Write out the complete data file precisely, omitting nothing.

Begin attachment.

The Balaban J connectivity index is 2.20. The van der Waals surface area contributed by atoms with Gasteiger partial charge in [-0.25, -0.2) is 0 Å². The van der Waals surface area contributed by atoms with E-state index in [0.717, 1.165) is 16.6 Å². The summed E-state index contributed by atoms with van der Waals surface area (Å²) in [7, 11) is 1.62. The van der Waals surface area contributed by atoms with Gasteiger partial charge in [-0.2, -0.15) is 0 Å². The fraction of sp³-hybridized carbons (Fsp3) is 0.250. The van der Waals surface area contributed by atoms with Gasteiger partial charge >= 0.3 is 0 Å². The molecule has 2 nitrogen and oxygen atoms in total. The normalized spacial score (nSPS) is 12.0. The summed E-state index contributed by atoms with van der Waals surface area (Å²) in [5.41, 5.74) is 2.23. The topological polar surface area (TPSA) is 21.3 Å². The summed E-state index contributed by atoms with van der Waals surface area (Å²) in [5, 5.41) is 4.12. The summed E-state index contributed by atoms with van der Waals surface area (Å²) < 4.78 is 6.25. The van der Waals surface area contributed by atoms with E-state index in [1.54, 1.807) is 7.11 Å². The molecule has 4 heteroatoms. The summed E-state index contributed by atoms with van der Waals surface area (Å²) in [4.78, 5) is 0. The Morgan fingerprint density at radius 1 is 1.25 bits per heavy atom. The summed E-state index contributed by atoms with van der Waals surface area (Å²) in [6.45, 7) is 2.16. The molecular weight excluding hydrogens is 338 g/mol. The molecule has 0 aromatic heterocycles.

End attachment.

The Balaban J connectivity index is 2.20. The van der Waals surface area contributed by atoms with Gasteiger partial charge in [-0.25, -0.2) is 0 Å². The van der Waals surface area contributed by atoms with E-state index in [0.717, 1.165) is 16.6 Å². The summed E-state index contributed by atoms with van der Waals surface area (Å²) in [7, 11) is 1.62. The van der Waals surface area contributed by atoms with Gasteiger partial charge in [-0.2, -0.15) is 0 Å². The fraction of sp³-hybridized carbons (Fsp3) is 0.250. The van der Waals surface area contributed by atoms with Gasteiger partial charge >= 0.3 is 0 Å². The molecule has 2 nitrogen and oxygen atoms in total. The normalized spacial score (nSPS) is 12.0. The summed E-state index contributed by atoms with van der Waals surface area (Å²) in [5.41, 5.74) is 2.23. The topological polar surface area (TPSA) is 21.3 Å². The summed E-state index contributed by atoms with van der Waals surface area (Å²) in [5, 5.41) is 4.12. The summed E-state index contributed by atoms with van der Waals surface area (Å²) < 4.78 is 6.25. The van der Waals surface area contributed by atoms with E-state index in [1.54, 1.807) is 7.11 Å². The molecule has 4 heteroatoms. The summed E-state index contributed by atoms with van der Waals surface area (Å²) in [4.78, 5) is 0. The Morgan fingerprint density at radius 1 is 1.25 bits per heavy atom. The summed E-state index contributed by atoms with van der Waals surface area (Å²) in [6.45, 7) is 2.16. The molecular weight excluding hydrogens is 338 g/mol. The molecule has 0 aromatic heterocycles.